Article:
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Envy

Basilea Schlink



Envy is a poisonous root in our soul that can kill others. Jesus Himself was delivered up to this murderous power, for it is written: Pilate "knew that it was out of envy that they had delivered him up" (Matt. 27: 18). Envious people cannot bear to see their neighbours-especially their equals or those they live with-get something more or better than themselves. That is especially true in the areas that interest us most, for instance, intellectual endowments, physical beauty and strength, or recognition and popularity, material advantages and various blessings at home or at work. For instance, it hurts the envious mother when she sees that her neighbour's child is more popular than her own, or if he has a happy marriage when her child does not. How often do we look askance, just because the other is getting along all right!

In such situations, when God has given someone else something that He has denied us, we seldom stop at just having hurt feelings. This poison oozes out of our hearts in word and deed. In the more harmless cases we are unfriendly to others; we repel them; we quarrel with them and make life difficult for them. But often-just as the Pharisees took revenge on Jesus-we take revenge on others, because they have taken honour, recognition and popularity away from us through their own popularity. We try to humiliate them somehow, to take them down a peg or two in the sight of others, or to put them out of the limelight as best we can. Sometimes we are unconscious of this, because we pretend that we have impartial reasons for fighting against them. And if we become conscious of our envy, perhaps we try to make it seem harmless or we even feel sorry for ourselves, because God has not given us something that He has given to others. If we do so, we are justifying our envy.

In our blindness we do not see that when we are filled with envy we will come under God's serious judgement. For envy is one of the sins that can exclude us from the Kingdom of God according to the Holy Scriptures (Gal. 5: 20 f.). For the envious this means a devastating fate in the future. They will be denied entrance into the kingdom of Jesus Christ, even if they are Christians. In the face of eternity we cannot tolerate envy at any price. This poisonous, sinful root has to be eradicated if we wish to be with Jesus forever. Because the Word of God speaks so clearly about envy, we have to take the Apostle Peter's admonition seriously: "So put away all malice and envy" (1 Pet. 2: 1).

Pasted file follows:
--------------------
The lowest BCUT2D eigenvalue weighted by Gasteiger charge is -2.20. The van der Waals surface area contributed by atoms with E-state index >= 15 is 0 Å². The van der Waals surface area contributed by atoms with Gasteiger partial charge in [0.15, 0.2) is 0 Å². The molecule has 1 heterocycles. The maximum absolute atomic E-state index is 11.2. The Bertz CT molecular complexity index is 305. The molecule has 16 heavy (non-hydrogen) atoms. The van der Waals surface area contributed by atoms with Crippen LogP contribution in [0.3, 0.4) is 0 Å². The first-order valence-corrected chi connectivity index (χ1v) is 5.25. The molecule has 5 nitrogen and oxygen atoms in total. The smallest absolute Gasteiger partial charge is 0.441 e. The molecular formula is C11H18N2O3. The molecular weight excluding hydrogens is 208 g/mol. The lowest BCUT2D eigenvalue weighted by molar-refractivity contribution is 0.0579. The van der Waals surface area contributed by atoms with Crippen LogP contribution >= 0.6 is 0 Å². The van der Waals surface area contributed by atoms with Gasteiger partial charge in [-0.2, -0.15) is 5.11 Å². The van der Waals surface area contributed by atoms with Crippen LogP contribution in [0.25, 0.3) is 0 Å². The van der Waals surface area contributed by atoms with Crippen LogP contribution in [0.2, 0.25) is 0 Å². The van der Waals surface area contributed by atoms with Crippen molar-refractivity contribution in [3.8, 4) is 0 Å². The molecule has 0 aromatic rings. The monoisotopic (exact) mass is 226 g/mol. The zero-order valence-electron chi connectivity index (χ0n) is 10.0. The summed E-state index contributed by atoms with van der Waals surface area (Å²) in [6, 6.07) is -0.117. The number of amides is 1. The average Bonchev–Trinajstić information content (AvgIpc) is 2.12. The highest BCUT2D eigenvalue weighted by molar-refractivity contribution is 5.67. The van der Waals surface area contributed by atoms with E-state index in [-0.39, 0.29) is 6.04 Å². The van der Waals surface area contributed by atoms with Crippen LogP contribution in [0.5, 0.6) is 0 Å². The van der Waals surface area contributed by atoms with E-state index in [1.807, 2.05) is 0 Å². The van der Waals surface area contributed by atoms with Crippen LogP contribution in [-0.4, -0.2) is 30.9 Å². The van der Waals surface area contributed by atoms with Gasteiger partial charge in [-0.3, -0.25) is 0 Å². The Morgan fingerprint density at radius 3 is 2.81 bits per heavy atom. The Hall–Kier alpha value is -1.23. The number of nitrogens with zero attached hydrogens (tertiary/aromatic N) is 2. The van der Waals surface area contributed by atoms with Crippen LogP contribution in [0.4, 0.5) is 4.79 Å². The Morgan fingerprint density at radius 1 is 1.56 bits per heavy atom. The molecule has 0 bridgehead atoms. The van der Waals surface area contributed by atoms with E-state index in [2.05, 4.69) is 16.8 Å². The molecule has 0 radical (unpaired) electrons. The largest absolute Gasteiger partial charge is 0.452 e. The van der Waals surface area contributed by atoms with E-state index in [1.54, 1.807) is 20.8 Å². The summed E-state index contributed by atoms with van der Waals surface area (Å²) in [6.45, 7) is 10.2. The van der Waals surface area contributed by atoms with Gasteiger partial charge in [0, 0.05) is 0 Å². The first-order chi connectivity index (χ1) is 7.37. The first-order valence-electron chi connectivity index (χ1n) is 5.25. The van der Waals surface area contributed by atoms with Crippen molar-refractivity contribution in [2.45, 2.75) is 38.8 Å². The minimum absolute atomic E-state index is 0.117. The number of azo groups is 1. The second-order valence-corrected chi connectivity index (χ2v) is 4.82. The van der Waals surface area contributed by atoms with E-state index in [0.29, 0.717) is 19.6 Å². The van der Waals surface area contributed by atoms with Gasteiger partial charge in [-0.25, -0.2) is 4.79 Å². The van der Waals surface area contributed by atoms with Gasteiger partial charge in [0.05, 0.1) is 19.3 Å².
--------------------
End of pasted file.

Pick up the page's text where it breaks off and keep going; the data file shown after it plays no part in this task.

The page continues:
Now it is a matter of making every effort to get rid of this sin. But how? First we have to pay homage to the truth and admit that we are envious because another has something we do not have. We have to record such feelings and thoughts soberly as sins. The judgement of God is upon them. Then we will be frightened and abhor this sin and will let ourselves be shown the roots of envy. The main roots are usually in our selfishness or in our cravings, whether they be for physical or spiritual goods. Therefore, we must ask ourselves, "Are we willing to surrender our selfishness and our claims on possessions and talents to Jesus and to be poor with Him in the way of material goods, abilities, love and respect? Are we willing to believe that God will always endow the poor and that they are the ones who are really rich?"

The second root of envy is mistrust against God. It is comparing ourselves with others, as though the Father in heaven had been unjust when He distributed His gifts and burdens. Therefore, it is a matter of renouncing our rebellious, mistrustful thoughts. Instead we must trust that God, because He is Love, always gives us what is best for us. He always leads us the best way. If He had a better way for us, He would have chosen it.

No matter how He leads us, whether He gives us something or not, it is always best for us, because it comes from the hands of the Father who loves us. We must believe that firmly. Besides, we can never judge the pleasures and burdens of others, because we cannot see the background! Perhaps we envy someone for something that is merely a difficult task for them.

The third root of envy is ingratitude. Therefore we must begin to give thanks for everything that we have received, and then there will be no more room for envy. If we give thanks to God for the gifts that others receive, the poison of envy must yield.

No matter what it costs, Jesus wants to free us from envy, if we will take the first step as a sign of our willingness and surrender our envious desires to Him. He has come to burst our chains. His blood is sufficient to heal this sinful ailment. He wants to transform us until we can remain at peace in situations where, formerly, our envy would have torn us to pieces. Yes, until we can even rejoice when others have more talents than we do. When we are redeemed from this tormenting envy, we will become happy and able to taste His kingdom of peace and joy here, and one day we will dwell there eternally. Therefore, "fight the good fight of faith!" It is worth it!

 

 

 

 

 


 



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